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Best entry level HF rig

Discussion in 'Amateur Radio Equipment Reviews' started by KD8IEL, Nov 16, 2009.

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  1. MM0XXW

    MM0XXW Premium Subscriber QRZ Page

    Icom IC-718
    Kenwood TS570DG
    Yaesu FT-450

    There's not too much to pick between them but all good starter sets albeit my preference would be the Kenwood;)
     
  2. N0WUE

    N0WUE Ham Member QRZ Page

    I have an internal struggle going on between the computer nerd in me and the ham nerd in me. I keep hoping to find something relatively modern with an IF output on the back.
     
  3. KE5YUM

    KE5YUM Ham Member QRZ Page

    One option is a used, older Kenwood hybrid, like the TS-520. I have one in my shack and use it almost nightly. I think you can pick one up for about $300, but they are 30 to 35 years old. They do not have the WARC bands, either. In my opinion, they are a lot of radio for the money.

    Terry
    KE5YUM
     
  4. W7ACT

    W7ACT Ham Member QRZ Page

    A good combination for a good radio in the price range your talking about is the Icom IC-718 with an LDG AT-7000 auto tuner on as ah Artron RS-20M.

    With that said my first HF Radio was a Icom 706 MK 2 with a MFJ-969 roller Tuner. The Icom 706 Mk2 G is almost bullet proof. Over the years I've used the 706 as a base, moble, Field Day, Ham Radio Club Open House, and at so many other functions. I've had everything form experienced operators to newbies run the radio and it just keeps on a ticking. As a result of my experience with Icom 706 our local County Department of Emergency Management has gone with the 706 MK 2 G and have also had very little problems with them.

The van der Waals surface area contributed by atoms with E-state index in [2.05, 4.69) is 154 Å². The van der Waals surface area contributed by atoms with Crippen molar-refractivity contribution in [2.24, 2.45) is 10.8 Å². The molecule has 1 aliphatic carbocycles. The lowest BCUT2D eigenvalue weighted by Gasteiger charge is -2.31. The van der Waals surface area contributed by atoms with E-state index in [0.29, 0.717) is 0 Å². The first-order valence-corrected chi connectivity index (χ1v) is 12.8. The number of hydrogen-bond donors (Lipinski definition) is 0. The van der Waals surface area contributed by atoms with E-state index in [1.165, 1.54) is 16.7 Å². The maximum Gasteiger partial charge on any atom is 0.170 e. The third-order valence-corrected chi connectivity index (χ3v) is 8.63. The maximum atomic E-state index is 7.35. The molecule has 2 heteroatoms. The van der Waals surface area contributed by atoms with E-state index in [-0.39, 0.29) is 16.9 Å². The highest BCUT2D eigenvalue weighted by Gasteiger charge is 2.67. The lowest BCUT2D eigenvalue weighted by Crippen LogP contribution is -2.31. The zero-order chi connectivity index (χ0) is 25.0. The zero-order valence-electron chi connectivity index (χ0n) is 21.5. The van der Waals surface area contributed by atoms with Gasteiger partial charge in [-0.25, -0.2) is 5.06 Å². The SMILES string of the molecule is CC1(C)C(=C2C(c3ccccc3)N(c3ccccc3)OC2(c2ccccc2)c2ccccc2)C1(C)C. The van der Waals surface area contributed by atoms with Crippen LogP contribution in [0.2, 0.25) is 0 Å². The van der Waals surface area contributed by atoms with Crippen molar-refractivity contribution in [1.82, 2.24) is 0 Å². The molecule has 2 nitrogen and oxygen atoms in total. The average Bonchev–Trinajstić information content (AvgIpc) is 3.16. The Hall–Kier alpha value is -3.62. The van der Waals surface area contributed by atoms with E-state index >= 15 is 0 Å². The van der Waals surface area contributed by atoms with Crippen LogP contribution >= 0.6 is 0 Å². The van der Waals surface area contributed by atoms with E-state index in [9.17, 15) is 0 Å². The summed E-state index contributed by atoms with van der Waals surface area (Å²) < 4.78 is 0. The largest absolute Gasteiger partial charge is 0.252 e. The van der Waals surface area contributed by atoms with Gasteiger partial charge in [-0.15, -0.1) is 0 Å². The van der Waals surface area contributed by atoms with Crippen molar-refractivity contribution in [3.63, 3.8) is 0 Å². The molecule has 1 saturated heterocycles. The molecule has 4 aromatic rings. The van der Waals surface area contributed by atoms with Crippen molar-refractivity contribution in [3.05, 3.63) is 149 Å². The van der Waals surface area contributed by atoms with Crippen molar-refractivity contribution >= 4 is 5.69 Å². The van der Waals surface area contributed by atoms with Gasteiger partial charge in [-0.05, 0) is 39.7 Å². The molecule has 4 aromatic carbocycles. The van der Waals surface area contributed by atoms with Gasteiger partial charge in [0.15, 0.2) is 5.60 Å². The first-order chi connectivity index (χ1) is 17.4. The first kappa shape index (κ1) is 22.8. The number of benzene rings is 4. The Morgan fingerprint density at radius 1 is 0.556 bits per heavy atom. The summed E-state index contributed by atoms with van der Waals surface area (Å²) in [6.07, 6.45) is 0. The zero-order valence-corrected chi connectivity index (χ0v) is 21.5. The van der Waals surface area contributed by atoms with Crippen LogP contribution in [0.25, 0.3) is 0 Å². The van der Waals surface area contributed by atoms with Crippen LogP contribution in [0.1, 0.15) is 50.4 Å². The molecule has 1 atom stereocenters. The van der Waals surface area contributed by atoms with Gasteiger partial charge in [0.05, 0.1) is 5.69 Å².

The only thing that I would cahge in my origional set up would be that I would by the Alinco DM 330 Switching power supply instead of Astron. I have both power suppliers and the Astron is a boat Anchor and the Alinco is lighter and more compact.
     
  5. KC8QVO

    KC8QVO Ham Member QRZ Page

    Your Astron power supply is probably a linear supply - it uses a transformer to step the voltage down and then is filtered through a rectifier and filter capacitor. The Alinco is a switcher - it uses transistors. Big difference. Linear power supplies are best.

    In any event, back to the OP's inquiry on the best entry level radio - as you have found out, everyone has their own opinion. If it were me I would buy a Yaesu FT-897D because it is an all-in-one radio, compact, and ergonomic. If you need a remote face for mobile use or you need the smallest/lightest radio you can get then go with the FT-857D (which is what I use mobile/portable/backpacking). The 857 and 897 are the same rig, just in different cases.

    I would not suggest the IC-718. This was my first radio - 10 years ago. It is old technology and frankly the yaesu DSP works better (although it is AF in the 857/897). I would also not suggest the 706 series. It is older technology and the menu system on it will drive you bonkers. If you want an easy to use rig - steer clear of the 706. If I had one I probably would beat my head against the wall enough to figure out how to use it, but every time I have layed a finger on one I can't learn the darned thing.

    The FT-450 is a nice rig. The IF DSP works pretty well. I have a buddy that has one and find the rig to be fun to use. I ran it on CW one night and it plays pretty well. I would still suggest the FT-897D over the 450 though - VHF and UHF coverage on the 897.

    I hope this helps!

    Steve, KC8QVO